The San Francisco 49ers lost by three points in the NFC Championship to the eventual Super Bowl champion Los Angeles Rams and will be looking to improve on that in 2022. The 49ers are dealing with an unsettled quarterback position, trade rumors swirling around their best offensive weapon from last season, and a secondary with significant question marks. Below, we assess each position group on the San Francisco roster heading into 2022.
QB: Trey Lance, Jimmy Garoppolo, Nate Sudfeld, Brock Purdy
The unremarkable grade at this position is less about the ceiling or even the floor of this position group – both exist in theory – but more of an indictment as to the uncertainty that abounds. It is well-documented that the 49ers traded multiple first-round picks for the right to draft Lance third overall in 2021, then had him sit behind Garoppolo for all but two games due to injury. The rumor mill has long counted Garoppolo’s exodus from the Bay Area a done deal, but an offseason shoulder surgery has complicated his trade market.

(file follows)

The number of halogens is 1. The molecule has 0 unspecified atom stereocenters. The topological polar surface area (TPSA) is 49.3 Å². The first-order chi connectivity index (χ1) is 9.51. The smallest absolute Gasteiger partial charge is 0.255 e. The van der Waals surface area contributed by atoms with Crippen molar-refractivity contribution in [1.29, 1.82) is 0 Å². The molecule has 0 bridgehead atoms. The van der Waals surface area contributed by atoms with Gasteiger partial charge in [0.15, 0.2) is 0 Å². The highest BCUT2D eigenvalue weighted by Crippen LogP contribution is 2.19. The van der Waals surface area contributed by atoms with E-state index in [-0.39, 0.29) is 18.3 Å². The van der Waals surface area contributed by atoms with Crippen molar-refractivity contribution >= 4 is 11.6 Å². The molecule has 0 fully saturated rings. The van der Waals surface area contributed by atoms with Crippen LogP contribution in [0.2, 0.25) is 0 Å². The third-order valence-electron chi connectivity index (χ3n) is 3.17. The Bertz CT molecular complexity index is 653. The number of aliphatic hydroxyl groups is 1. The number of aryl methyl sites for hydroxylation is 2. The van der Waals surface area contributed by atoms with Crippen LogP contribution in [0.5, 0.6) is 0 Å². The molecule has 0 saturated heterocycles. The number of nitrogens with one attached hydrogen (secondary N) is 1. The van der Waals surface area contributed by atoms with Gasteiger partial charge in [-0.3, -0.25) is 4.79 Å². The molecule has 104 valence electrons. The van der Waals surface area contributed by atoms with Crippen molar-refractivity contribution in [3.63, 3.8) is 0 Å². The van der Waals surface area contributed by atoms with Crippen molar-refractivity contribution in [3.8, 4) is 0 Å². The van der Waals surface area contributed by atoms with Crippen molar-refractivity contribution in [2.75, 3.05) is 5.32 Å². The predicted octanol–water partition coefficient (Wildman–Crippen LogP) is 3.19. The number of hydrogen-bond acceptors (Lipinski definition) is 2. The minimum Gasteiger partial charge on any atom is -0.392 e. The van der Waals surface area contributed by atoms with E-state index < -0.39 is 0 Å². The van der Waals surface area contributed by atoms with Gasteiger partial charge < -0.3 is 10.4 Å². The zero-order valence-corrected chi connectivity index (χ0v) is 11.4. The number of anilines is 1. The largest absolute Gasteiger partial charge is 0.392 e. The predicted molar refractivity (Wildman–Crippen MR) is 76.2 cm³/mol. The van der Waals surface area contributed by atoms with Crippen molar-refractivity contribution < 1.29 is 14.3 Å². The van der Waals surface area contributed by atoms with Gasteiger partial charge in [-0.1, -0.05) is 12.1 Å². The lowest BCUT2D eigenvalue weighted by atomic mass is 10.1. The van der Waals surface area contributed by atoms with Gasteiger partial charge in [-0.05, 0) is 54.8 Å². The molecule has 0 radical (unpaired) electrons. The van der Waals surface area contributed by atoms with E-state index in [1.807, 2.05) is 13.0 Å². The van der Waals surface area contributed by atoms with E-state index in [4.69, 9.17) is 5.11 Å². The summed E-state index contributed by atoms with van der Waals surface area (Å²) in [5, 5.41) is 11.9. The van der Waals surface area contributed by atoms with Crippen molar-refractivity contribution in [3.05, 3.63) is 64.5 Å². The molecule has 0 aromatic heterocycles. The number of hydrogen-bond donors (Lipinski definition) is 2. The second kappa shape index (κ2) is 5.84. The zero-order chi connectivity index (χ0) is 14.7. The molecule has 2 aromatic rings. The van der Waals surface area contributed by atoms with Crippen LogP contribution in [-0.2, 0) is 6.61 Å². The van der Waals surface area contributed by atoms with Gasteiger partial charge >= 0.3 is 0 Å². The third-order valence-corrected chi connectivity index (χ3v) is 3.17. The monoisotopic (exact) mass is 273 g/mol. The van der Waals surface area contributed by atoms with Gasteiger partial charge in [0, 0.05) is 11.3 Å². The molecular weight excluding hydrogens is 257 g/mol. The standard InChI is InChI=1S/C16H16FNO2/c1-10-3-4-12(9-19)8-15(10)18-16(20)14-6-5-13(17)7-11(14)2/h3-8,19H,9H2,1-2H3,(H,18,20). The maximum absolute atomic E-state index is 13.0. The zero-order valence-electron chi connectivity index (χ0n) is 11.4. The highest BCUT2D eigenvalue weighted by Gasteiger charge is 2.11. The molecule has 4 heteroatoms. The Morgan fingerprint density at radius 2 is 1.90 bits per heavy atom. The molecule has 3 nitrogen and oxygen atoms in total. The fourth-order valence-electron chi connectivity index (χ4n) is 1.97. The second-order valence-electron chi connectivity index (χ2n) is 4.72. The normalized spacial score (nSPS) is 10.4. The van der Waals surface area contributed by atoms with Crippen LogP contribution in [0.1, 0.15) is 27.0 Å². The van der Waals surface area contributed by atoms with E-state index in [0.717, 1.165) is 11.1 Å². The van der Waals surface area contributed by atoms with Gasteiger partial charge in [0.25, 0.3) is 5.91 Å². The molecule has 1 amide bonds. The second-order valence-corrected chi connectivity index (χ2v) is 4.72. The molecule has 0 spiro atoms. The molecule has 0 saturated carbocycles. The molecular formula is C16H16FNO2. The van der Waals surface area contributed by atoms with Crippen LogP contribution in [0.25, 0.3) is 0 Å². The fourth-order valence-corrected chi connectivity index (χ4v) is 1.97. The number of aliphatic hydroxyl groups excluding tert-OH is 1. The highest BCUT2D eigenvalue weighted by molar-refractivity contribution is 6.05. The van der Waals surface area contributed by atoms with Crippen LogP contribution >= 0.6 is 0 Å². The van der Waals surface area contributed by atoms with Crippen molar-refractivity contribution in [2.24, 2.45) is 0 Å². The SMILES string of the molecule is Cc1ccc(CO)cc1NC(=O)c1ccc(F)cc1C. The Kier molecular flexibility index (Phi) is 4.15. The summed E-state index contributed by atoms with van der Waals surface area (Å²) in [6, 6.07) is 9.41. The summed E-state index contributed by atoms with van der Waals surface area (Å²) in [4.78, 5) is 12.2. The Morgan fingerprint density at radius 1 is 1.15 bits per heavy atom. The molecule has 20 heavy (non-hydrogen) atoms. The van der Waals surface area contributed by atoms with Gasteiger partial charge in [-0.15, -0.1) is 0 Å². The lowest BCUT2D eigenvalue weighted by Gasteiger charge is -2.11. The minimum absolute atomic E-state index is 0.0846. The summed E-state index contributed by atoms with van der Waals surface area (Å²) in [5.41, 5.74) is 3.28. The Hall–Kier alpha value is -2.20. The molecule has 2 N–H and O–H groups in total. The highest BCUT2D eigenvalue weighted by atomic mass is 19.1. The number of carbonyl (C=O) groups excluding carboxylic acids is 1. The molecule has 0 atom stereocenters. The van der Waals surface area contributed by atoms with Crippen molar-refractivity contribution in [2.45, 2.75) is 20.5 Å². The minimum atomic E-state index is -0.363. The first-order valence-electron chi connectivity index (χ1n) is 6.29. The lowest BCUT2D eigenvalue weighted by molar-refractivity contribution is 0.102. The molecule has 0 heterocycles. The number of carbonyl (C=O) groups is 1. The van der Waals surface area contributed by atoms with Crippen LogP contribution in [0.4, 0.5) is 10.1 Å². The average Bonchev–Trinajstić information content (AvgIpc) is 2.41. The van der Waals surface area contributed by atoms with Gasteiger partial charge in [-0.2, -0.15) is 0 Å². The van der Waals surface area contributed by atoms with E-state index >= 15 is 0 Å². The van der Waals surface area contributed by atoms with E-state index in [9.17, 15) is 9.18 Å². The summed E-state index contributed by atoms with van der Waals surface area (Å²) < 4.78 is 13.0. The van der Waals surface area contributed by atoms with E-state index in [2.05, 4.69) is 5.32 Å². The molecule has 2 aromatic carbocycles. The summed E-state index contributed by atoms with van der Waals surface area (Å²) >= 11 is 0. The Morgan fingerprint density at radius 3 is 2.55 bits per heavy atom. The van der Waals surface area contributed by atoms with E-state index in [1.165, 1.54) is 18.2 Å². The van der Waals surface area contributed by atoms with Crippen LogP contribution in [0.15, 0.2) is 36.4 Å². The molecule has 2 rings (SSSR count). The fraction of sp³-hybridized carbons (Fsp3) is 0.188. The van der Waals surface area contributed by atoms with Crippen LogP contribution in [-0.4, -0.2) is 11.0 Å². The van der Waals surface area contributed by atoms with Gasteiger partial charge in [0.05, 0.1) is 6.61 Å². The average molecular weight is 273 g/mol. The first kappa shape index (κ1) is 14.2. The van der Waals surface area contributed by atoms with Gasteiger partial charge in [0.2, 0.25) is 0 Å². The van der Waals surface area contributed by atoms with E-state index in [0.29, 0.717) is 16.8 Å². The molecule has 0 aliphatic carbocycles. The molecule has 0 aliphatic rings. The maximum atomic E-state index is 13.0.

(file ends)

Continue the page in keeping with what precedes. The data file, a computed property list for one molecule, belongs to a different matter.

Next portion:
All signs towards Lance being the Week 1 starter, a decision full of tantalizing upside, and a Tower of Terror-esque floor for a team with Super Bowl aspirations. The hope is that a full offseason of first-team repetitions prepares Lance for a full-time role in 2022 and that his mobility gives defenses nightmares. Until it actually happens, though, a C+ is the most realistic grade.
RB: Elijah Mitchell, Jeff Wilson Jr., Trey Sermon, Tyrion Davis-Price, JaMycal Hasty, Jordan Mason, Kyle Juszczyk (FB), Josh Hokit (FB)